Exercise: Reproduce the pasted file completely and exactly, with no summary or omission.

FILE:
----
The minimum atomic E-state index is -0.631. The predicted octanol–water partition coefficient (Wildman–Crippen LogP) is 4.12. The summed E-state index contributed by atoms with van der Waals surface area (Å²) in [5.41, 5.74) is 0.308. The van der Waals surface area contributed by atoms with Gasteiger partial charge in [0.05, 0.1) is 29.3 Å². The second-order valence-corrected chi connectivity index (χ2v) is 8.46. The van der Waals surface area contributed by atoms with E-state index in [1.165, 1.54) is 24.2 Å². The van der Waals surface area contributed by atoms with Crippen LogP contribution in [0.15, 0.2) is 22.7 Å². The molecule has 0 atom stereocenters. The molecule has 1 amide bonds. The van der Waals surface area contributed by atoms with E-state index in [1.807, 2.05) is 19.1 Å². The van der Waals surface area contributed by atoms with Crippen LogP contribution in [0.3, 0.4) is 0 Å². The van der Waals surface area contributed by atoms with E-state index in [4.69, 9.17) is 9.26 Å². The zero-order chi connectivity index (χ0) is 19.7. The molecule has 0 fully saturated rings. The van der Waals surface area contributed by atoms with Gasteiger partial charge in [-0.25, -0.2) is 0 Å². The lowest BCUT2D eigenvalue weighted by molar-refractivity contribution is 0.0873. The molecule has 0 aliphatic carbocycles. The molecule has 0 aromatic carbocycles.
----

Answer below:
The minimum atomic E-state index is -0.631. The predicted octanol–water partition coefficient (Wildman–Crippen LogP) is 4.12. The summed E-state index contributed by atoms with van der Waals surface area (Å²) in [5.41, 5.74) is 0.308. The van der Waals surface area contributed by atoms with Gasteiger partial charge in [0.05, 0.1) is 29.3 Å². The second-order valence-corrected chi connectivity index (χ2v) is 8.46. The van der Waals surface area contributed by atoms with E-state index in [1.165, 1.54) is 24.2 Å². The van der Waals surface area contributed by atoms with Crippen LogP contribution in [0.15, 0.2) is 22.7 Å². The molecule has 0 atom stereocenters. The molecule has 1 amide bonds. The van der Waals surface area contributed by atoms with E-state index in [1.807, 2.05) is 19.1 Å². The van der Waals surface area contributed by atoms with Crippen LogP contribution in [0.3, 0.4) is 0 Å². The van der Waals surface area contributed by atoms with E-state index in [4.69, 9.17) is 9.26 Å². The zero-order chi connectivity index (χ0) is 19.7. The molecule has 0 fully saturated rings. The van der Waals surface area contributed by atoms with Gasteiger partial charge in [-0.25, -0.2) is 0 Å². The lowest BCUT2D eigenvalue weighted by molar-refractivity contribution is 0.0873. The molecule has 0 aliphatic carbocycles. The molecule has 0 aromatic carbocycles.